By Scottsdale Pinetop
It only seems like yesterday when Arizona’s Republican governor, Jan Brewer, signed the state’s notorious anti-immigrant bill, S.B. 1070, into law in 2010. And while most of the law was thrown out by the U.S. Supreme Court in Arizona v. US (2012), it became the foundation of the Republican Party’s stance on immigration.
Fast forward eight years, it seems like déjà vu all over again for Arizonans. The recent chaos of the Trump administration’s handling of immigration on the U.S.-Mexico border underscores the important role immigration will play in the midterms in Arizona.
These past few weeks, Arizonans young and old took to the streets shouting their support to keep families together and reverse President Trump’s “zero policy” towards undocumented immigrants. On the other side of the political spectrum, Trump supporters argue that Trump’s immigration policy is exactly what the country needs.
Immigration is already playing a central role in the competitive Arizona races. Representative McSally is citing her border expertise as one of nine House members whose districts touch the southern border. Former Maricopa County Sheriff Joe Arpaio is positioning himself has the only candidate who understands the ins-and-outs of fighting illegal immigration. And popular conservative Kelli Ward has pledged to support building a border wall.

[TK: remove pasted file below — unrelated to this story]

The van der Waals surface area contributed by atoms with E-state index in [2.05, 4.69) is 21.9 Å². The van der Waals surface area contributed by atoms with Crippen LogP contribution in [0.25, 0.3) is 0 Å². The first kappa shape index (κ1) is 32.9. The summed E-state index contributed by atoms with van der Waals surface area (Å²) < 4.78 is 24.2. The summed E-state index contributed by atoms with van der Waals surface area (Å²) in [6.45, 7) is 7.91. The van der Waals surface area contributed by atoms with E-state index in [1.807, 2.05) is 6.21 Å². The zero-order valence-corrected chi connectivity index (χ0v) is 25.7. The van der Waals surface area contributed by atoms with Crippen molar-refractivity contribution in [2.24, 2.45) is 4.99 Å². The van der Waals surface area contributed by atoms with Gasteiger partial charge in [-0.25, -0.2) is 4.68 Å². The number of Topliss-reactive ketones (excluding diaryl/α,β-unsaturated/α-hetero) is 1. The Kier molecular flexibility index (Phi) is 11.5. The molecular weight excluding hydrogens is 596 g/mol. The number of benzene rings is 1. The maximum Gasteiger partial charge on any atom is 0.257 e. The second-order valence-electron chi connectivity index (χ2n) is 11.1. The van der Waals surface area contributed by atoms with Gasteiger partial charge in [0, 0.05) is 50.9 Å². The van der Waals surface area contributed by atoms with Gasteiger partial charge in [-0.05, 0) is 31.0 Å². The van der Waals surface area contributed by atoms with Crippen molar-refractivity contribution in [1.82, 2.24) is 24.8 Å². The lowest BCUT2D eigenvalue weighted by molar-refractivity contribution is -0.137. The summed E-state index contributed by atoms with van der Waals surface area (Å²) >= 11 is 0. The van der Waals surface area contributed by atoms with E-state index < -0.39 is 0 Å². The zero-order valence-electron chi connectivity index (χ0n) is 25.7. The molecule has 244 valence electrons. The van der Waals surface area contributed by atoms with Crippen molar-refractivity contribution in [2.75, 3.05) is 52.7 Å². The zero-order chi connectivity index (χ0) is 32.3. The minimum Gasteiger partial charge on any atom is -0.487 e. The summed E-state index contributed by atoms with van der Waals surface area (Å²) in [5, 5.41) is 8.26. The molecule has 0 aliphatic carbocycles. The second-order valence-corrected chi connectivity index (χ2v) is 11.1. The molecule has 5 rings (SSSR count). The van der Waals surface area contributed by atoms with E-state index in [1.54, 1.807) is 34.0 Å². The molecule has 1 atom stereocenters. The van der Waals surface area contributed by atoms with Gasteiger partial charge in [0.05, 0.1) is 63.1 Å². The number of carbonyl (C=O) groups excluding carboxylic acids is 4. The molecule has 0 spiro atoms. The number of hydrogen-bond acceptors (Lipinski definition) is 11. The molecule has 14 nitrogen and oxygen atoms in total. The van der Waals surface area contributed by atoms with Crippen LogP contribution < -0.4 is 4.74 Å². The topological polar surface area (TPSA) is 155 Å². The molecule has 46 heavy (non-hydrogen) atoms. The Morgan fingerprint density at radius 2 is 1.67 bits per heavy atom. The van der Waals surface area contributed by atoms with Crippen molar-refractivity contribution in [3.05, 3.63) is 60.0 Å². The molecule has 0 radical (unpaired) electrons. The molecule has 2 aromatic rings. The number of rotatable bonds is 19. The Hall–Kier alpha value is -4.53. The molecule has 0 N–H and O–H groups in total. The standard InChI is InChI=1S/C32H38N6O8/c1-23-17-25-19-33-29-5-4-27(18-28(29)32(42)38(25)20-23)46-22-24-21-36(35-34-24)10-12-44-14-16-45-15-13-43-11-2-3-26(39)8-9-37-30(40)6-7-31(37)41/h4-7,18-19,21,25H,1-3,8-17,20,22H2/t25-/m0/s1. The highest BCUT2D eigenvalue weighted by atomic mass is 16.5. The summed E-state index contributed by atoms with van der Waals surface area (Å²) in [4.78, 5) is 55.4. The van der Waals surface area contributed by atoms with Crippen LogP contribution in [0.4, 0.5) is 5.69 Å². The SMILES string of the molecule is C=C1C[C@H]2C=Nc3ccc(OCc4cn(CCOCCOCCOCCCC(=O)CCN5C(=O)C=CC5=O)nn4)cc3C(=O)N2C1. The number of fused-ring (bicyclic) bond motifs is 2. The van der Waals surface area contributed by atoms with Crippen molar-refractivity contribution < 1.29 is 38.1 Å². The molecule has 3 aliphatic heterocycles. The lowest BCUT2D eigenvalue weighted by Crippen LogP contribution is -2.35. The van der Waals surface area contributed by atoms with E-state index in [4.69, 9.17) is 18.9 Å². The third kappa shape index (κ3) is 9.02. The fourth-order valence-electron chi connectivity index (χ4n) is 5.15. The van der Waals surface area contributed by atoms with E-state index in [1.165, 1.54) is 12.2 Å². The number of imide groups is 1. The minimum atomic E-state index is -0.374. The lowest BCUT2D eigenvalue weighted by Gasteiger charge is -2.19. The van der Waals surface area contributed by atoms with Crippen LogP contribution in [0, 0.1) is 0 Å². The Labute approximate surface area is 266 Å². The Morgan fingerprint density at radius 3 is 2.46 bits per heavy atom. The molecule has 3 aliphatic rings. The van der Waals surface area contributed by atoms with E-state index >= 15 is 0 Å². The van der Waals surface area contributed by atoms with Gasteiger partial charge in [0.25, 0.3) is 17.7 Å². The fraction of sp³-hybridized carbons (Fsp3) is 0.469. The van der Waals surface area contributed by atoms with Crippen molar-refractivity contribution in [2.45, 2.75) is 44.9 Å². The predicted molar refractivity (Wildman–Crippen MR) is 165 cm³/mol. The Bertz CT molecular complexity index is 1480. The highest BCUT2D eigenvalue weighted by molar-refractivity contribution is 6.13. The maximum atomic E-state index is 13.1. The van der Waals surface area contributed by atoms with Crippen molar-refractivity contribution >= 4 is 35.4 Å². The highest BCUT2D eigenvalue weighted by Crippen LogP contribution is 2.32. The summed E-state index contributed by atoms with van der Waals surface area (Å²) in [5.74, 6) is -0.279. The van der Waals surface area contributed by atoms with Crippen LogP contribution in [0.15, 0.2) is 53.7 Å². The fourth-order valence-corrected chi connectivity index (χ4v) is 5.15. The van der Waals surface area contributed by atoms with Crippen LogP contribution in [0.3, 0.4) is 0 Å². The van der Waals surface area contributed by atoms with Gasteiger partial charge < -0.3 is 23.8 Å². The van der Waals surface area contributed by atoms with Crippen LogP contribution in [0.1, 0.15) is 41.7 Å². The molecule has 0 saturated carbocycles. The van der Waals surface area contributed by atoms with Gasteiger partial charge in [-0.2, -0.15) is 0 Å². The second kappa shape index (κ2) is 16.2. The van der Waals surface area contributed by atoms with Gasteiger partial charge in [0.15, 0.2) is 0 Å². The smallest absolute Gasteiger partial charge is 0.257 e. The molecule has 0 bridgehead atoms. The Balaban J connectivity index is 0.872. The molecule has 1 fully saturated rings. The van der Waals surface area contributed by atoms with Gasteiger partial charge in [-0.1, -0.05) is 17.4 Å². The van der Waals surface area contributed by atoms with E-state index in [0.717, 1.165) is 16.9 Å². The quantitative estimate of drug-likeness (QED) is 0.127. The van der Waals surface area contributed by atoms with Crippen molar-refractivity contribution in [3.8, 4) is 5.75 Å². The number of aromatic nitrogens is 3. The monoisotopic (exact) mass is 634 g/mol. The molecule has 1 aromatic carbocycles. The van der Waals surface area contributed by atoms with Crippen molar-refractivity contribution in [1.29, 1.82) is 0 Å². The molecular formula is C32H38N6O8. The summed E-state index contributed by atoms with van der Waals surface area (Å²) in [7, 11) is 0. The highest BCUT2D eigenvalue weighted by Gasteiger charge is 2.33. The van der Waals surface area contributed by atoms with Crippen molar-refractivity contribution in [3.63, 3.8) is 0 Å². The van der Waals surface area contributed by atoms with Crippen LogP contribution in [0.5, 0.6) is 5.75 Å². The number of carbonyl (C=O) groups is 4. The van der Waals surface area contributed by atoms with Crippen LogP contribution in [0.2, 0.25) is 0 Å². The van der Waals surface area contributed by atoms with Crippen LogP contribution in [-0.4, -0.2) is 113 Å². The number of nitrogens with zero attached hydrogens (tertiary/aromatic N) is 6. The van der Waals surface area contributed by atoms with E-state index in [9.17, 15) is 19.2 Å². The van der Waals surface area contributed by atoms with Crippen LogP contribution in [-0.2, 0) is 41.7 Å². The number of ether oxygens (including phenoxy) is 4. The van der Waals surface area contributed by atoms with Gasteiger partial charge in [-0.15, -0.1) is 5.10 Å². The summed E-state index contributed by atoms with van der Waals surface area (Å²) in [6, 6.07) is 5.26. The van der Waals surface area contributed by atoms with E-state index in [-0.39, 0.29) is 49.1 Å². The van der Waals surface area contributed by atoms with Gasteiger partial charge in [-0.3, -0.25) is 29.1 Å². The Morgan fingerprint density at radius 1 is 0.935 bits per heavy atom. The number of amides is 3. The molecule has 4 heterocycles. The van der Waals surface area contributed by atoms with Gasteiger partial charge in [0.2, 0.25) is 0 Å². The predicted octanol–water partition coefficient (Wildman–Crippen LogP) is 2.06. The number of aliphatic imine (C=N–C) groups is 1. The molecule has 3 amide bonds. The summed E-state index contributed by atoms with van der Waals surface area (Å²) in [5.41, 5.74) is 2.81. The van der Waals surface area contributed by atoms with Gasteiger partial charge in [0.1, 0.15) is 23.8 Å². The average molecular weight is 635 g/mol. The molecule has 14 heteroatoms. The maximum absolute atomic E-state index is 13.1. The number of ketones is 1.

On the state level, Ducey isn’t shying away from his role as a border state governor. Launching his re-election slogan, #SecureAZ, one of his major political goals is the creation of the Border Strike Force. This effort seek to address issues at the border by relying on the collaboration between law enforcement groups.
Unfortunately, Arizona’s anti-immigrant and state’s rights supporters have played an even more troubling role in the court of public opinion. For years, that opinion has been the denial of immigrant contributions to our communities and the marginalization of immigrants. However, this may be changing along with Arizona’s demographics.
The good news? After years of resistance, a broad coalition of Arizonans have decided to take a stance against extremists, including long-time human rights groups and Dreamers. Each political party will have their own story to pitch to voters within their own party, across the aisle and to independents seeking a middle ground. For Arizonans, immigration is a personal issue and an issue many voters will be paying attention to this fall.
By Scottsdale Pinetop